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Home Reviews - CD ROM Reviews Pete Ryan - Bodhran Tutor
Pete Ryan - Bodhran Tutor

Bodhrán CD Rom Workshop - Pete Ryan

One CD ROM in a plastic sleeve, no jewel case - no accompanying written material

Purchased from from Mally.com £16.99 (€25 / $30 approx)

Published 2002 -ISBN: Music Workshop : Ref: FB901 :



This review assumes that players are right-handed - left handed players should reverse any references.

Pete Ryan - Bodhran Tutor

Funky Seagull Says... "While we are proud of our use of the latest technology we still feel that it's the skill of our instructors that sets us apart from other music workshops. Our instructors talk to you not at you. Each title is taught as if you were picking a few tunes on the front porch. After all, that's how American folk music has been passed on for generations."

 

The Package

A single CD ROM in a windowed paper sleeve inside a poorly photocopied folded liner (above). This was inside a plastic pocket, stapled at the top. The CD ROM is on-body printed. The package feels cheap.

Lesson Delivery Method

The autorun file opens a basic HTML page. clicking on the text link will open realplayer. This is a collection of 7 Real video files which can be opened from a menu in the player.

Using the workshop.

  • Introduction 8:37
  • Basic technique 10:41
  • Basic Rhythms 6.23
  • Ornamentation 21:37
  • A closer look at Basic Techniques 5.00
  • Play Along Session 17.57
  • Interview with Pete Ryan 50:04

The workshop is delivered by Pete Ryan from London. His style is very relaxed and chatty but too casual and unfocused in my opinion. The workshops are delivered to camera and are a mixture of explanation, demonstration, anecdotes, side roads and iteration. The workshop is very 'relaxed' in its delivery

Pete is clearly a competent player and explains himself well but there is little apparent preparation or structure to the presentation past the identification of major road markings. The bits between the road markings seem a little haphazard and there are a number of awkward pauses which could have been edited out. The conversational style means that to work on a specific area of ones playing, one needs to re-hear all the stories and anecdotes again and again or use the forward button. This I feel is counter productive to an instructional medium but it is common to all video and audio based tutors I have encountered..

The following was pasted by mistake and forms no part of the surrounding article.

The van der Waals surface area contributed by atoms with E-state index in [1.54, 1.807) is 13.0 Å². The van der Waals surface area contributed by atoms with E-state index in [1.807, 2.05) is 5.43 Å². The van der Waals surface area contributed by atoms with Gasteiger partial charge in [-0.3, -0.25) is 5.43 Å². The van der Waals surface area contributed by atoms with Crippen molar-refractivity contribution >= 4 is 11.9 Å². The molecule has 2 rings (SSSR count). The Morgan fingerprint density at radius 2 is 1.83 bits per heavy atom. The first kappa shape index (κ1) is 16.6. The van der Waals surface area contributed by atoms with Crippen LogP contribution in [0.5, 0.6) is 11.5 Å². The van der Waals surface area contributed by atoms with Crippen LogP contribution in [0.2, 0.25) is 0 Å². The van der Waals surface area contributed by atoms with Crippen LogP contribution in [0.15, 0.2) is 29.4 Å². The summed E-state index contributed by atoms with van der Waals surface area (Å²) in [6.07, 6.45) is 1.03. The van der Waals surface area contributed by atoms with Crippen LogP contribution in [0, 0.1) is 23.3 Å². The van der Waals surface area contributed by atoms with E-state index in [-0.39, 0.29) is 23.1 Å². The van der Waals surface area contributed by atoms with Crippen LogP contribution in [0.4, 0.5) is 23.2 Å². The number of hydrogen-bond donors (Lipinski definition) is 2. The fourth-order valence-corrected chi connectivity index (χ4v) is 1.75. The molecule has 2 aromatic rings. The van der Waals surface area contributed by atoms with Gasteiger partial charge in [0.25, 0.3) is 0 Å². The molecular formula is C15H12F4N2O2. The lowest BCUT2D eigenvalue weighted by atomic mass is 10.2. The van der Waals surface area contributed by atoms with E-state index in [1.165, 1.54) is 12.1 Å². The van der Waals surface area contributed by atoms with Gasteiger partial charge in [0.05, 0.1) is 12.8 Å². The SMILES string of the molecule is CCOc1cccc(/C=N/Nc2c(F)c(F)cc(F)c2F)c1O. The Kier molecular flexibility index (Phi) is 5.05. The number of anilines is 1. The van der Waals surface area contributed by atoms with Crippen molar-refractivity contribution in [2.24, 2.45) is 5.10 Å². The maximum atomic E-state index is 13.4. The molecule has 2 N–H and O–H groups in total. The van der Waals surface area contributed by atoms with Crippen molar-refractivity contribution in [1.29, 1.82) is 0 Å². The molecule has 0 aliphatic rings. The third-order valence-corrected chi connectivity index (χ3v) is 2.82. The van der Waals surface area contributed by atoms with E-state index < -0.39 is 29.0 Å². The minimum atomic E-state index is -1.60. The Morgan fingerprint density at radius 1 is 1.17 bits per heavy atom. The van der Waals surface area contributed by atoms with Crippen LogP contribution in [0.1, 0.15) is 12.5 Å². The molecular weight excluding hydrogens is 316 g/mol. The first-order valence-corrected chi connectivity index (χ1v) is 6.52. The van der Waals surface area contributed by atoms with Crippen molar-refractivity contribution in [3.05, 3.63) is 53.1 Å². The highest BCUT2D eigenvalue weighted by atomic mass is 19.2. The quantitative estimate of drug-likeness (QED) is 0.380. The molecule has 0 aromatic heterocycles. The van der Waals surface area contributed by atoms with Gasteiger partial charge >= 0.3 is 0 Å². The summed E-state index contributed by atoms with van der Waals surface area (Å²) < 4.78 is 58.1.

The interview with Pete is interesting, a nice bloke who enjoys what he does. Pete talks about his own take on Irish music the bodhran and myriad other things. At 50 minutes, I found it a long interview and I'm afraid that I didn't make it to the end.

The play-along section is a relaxed collection of jigs then reels and hornpipes where Pete is accompanied by a banjo player. As a special 'treat' Funky seagull added some old tyme music featuring that neo-ancient Irish instrument, the Bouzouki :) and other banjo/guitar type instruments. There were a couple of minutes discussion at the start over what tune they might play, a few in-jokes and when they did finally get going, Whiskey in the Jar brought a tear to my eye, it is a treat.

User Friendliness

I have to say that this was not a user-focused workshop for me. The style of delivery does not work for me because of the ratio of relevant informative content to that of 'other'. Some consideration of the structure of the workshop and more focus in the text would have made this much more usable to a learner.

I am not pre-disposed to Realplayer so I was disappointed that this was the only format available.

What do I think?

Well I have to say that for me, this falls short of the mark of a useful workshop, fun yes but of limited teaching potential. It's proper title could be "an afternoon's craic with ....".

I did enjoy elements, but it's amateur, ill prepared, unedited, poorly presented on screen and mega-cheaply packaged. It feels like some one met someone in a pub and they said, 'lets make a video'. I have not seen any of Funky Seagull's other CD ROMS so I can't say if this homemade look is a feature.

In my opinion, it's not worth anywhere near the price asked in terms of content, substance or effort. I'd avoid it.

Am I Glad I bought it?

No, I wasted my money

Would I recommend it?

No, not at all

Paul Marshall - January 2004





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